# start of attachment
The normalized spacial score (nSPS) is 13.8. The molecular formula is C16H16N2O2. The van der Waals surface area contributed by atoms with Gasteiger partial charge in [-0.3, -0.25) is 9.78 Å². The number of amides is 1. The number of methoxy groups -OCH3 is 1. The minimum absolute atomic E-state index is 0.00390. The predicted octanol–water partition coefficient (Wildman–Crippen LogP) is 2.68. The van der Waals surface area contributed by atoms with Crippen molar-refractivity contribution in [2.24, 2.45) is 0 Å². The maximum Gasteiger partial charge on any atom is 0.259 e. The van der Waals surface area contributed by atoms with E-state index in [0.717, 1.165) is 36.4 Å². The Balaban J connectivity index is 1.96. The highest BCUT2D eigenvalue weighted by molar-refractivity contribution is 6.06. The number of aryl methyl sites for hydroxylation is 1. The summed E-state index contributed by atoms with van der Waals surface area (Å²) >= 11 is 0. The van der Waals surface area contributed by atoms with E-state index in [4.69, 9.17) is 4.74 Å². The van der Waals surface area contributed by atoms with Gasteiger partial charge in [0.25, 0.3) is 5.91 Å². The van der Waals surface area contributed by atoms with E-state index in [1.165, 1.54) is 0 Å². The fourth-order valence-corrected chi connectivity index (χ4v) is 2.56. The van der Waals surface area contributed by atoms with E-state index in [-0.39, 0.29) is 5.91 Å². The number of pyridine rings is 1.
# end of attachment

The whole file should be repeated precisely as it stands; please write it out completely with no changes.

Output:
The normalized spacial score (nSPS) is 13.8. The molecular formula is C16H16N2O2. The van der Waals surface area contributed by atoms with Gasteiger partial charge in [-0.3, -0.25) is 9.78 Å². The number of amides is 1. The number of methoxy groups -OCH3 is 1. The minimum absolute atomic E-state index is 0.00390. The predicted octanol–water partition coefficient (Wildman–Crippen LogP) is 2.68. The van der Waals surface area contributed by atoms with Crippen molar-refractivity contribution in [2.24, 2.45) is 0 Å². The maximum Gasteiger partial charge on any atom is 0.259 e. The van der Waals surface area contributed by atoms with E-state index in [0.717, 1.165) is 36.4 Å². The Balaban J connectivity index is 1.96. The highest BCUT2D eigenvalue weighted by molar-refractivity contribution is 6.06. The number of aryl methyl sites for hydroxylation is 1. The summed E-state index contributed by atoms with van der Waals surface area (Å²) >= 11 is 0. The van der Waals surface area contributed by atoms with E-state index in [4.69, 9.17) is 4.74 Å². The van der Waals surface area contributed by atoms with Gasteiger partial charge in [0.25, 0.3) is 5.91 Å². The van der Waals surface area contributed by atoms with E-state index in [1.165, 1.54) is 0 Å². The fourth-order valence-corrected chi connectivity index (χ4v) is 2.56. The van der Waals surface area contributed by atoms with E-state index in [-0.39, 0.29) is 5.91 Å². The number of pyridine rings is 1.